Review: I love the way this story layers its grief and its futility, taking Ionna on a journey where she can confront not her dead father, but herself. And seeing that difference is something of a huge task, because trying to please her father was a big part of her life, something she was desperate for, and something that she might never have succeeding in doing. But it’s not something that his death has relieved her of. She’s still trying to please him, still wondering if she can do that, even after it’s obvious he can not. In order to deal with it, though, she’d have to face that the time and effort she’s devoted to trying to please him has...not been wasted exactly. Because it’s given her her skills, her drive. Because she has met people and formed relationships through it, though not as many as she might have. But the specific worry about her father has been futile. Because he’s dead. Because he was never going to give her validation that she craved. And what’s she’s doing since, with the holosim of her father, is just a form of torture. Is just pushing a boulder up a hill, endlessly, either caught in ignorance that it means something or, worse, aware that it’s useless but with nothing else to do, so caught in the harmful cycle that there’s no thought of escaping it. It’s an interesting story full of myth and a weird take on space and the solar system, where there are gods and ghosts and powers that really don’t feel science fictional, but they’re integrated well, the internal logic and feel sound and compelling. And at it’s core, for me, the piece is about learning to let go, of moving past the familiar tortures, and taking a chance that there’s life worth living out there. A fascinating and wrenching read!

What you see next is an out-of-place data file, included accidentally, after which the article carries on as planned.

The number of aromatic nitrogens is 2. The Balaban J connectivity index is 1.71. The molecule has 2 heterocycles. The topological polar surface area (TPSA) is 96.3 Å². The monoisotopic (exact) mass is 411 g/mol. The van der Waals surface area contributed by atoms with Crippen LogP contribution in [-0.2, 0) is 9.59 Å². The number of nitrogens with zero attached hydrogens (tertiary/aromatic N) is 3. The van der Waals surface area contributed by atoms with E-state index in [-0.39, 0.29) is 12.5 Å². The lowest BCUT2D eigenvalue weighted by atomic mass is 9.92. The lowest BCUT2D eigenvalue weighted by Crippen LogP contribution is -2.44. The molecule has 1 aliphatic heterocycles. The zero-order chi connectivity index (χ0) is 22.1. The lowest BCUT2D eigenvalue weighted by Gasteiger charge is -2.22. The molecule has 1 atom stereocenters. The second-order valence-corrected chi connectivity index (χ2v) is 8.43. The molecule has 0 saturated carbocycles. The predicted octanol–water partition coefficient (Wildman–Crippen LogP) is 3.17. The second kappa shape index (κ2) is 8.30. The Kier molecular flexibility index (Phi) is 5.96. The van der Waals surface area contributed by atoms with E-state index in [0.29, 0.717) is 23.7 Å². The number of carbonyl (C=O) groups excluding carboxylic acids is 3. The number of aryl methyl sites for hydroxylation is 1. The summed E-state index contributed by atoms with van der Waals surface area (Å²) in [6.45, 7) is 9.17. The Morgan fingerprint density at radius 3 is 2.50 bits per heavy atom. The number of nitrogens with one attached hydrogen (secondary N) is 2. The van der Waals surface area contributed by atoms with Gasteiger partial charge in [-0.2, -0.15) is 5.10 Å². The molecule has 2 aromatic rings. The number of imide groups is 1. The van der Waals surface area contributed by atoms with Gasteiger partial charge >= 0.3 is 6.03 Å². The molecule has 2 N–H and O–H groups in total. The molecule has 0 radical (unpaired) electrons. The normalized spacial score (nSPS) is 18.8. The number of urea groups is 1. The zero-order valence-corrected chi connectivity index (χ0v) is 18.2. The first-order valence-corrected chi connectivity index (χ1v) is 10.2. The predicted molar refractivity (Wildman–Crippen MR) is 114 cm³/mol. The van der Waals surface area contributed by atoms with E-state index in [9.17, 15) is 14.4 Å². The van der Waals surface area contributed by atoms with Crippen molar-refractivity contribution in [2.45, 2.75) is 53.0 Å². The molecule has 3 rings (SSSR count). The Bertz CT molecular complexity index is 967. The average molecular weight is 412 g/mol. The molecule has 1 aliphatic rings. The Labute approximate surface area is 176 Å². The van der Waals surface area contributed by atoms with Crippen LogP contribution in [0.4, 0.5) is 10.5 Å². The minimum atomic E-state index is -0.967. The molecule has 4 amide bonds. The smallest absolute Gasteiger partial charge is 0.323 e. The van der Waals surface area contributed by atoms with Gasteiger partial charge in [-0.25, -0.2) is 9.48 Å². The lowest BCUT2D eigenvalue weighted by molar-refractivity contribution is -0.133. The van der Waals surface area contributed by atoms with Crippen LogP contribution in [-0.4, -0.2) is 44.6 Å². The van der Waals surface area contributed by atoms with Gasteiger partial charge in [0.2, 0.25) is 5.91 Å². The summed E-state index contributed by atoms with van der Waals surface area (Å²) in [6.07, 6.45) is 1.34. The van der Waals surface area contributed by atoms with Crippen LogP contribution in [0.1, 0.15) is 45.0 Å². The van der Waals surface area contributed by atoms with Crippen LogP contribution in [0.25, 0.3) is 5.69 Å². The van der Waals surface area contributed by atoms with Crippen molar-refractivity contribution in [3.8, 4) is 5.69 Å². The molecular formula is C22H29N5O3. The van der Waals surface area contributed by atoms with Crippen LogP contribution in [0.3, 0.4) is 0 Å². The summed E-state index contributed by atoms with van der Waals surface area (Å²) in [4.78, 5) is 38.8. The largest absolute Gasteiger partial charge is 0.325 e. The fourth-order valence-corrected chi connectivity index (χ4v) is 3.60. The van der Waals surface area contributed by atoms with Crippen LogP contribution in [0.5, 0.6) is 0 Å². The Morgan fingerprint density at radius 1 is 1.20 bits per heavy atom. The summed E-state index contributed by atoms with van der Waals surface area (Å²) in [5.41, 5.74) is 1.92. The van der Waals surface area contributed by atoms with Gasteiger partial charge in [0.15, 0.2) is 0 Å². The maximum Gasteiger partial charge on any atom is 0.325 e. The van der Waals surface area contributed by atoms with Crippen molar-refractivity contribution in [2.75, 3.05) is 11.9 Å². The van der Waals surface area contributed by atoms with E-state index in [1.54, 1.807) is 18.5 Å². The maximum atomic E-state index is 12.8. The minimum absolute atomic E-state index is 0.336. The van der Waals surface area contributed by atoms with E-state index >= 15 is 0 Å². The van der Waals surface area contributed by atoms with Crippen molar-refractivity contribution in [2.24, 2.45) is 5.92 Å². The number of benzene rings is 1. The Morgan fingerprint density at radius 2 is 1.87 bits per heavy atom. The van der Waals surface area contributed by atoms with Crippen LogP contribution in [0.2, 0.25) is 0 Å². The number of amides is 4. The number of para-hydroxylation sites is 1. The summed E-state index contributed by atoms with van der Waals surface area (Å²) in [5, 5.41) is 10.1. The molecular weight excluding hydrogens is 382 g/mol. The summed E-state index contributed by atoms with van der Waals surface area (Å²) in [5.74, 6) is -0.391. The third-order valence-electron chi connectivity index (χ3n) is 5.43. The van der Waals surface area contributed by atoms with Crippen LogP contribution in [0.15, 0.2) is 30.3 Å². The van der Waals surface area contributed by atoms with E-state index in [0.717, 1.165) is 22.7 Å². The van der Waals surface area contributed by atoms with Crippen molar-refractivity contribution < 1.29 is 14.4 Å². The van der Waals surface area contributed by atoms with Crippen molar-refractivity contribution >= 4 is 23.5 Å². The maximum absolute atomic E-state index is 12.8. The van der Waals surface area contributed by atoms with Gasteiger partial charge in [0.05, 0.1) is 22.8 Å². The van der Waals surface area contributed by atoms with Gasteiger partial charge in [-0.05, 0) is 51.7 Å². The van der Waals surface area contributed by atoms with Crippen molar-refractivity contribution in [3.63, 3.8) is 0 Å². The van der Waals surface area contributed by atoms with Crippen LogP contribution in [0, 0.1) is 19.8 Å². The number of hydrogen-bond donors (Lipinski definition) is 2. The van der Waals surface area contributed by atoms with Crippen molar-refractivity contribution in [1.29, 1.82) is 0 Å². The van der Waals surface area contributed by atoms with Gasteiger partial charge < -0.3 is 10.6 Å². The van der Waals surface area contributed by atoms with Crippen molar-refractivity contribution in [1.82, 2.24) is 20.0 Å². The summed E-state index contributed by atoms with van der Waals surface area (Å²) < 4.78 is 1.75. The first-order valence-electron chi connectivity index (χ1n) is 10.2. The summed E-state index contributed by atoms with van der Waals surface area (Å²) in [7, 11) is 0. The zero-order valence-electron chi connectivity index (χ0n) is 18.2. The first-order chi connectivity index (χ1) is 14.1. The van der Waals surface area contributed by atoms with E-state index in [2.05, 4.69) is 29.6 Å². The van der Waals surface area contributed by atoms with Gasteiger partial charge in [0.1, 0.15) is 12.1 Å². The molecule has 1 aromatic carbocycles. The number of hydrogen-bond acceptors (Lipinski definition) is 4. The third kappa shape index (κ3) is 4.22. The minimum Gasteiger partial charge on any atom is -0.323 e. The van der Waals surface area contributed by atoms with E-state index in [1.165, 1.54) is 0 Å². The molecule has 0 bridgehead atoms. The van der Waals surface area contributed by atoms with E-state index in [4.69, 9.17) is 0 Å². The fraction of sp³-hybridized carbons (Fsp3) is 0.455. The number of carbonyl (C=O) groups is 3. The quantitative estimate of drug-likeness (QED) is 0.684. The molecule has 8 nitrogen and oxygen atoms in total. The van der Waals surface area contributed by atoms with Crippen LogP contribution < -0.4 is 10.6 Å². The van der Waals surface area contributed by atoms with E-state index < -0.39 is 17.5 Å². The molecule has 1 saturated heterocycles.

“Fire in the Bone” by Ray Nayler (5635 words)
No Spoilers: This story unfolds on a world made up of estates headed by men who oversee the harvesting of a special plant that works as the planet’s main export. The narrator is a member of the gentry here, younger and waiting to go off to college. And, it turns out, having an affair with a robot. It’s something definitely Not Done, and could cause him a lot of trouble, but it’s something he’s drawn to all the same. And the piece explore the factors pulling him in different directions, making him choose between his desires and the laws of the world and the universe he lives in. And it’s a piece that builds nicely to a moment where a twist, a turn, changes a lot about what the reader might have thought about what’s really going on.
Keywords: Robots, Harvests, Uprisings, History, Religion, Lies
Review: I like the way the story builds its world, setting up this galaxy that has survived a great war that has established a status quo that is perhaps the most important thing for the people who survived. That instilled in people this strong conservative urge, to try and arrest progress because it might upset the delicate balance. That works based on people accepting their roles and their places rather than following their hearts. And it plays out on the local level, as well, with the memories of robot insurrection rather fresh. And yet things are not what they seem. And I do like how the story lays its clues in leading up the twist, the moment of Ah-Hah! The narrator sounds very much like the young lord, liberal but only to a point, only so far as he gets to remain comfortable and content. When conflict arrives, and he is faced rather nakedly with the harm being done, with the ways that the world has been twisted by lies to hold in place a rather terrifying situation. And for me I think the story plays with expectation, asking how the meaning and impact of the story changes when we the readers find out the secret of the humans and the robots, and what things are “really” like. Does it make the situation worse? And if our answer is yes, then what it does it mean about our ability to accept atrocities when they’re happening to groups we’re not a part of. An effective and powerful read!
“The Ghosts of Ganymede” by Derek Künsken (7842 words)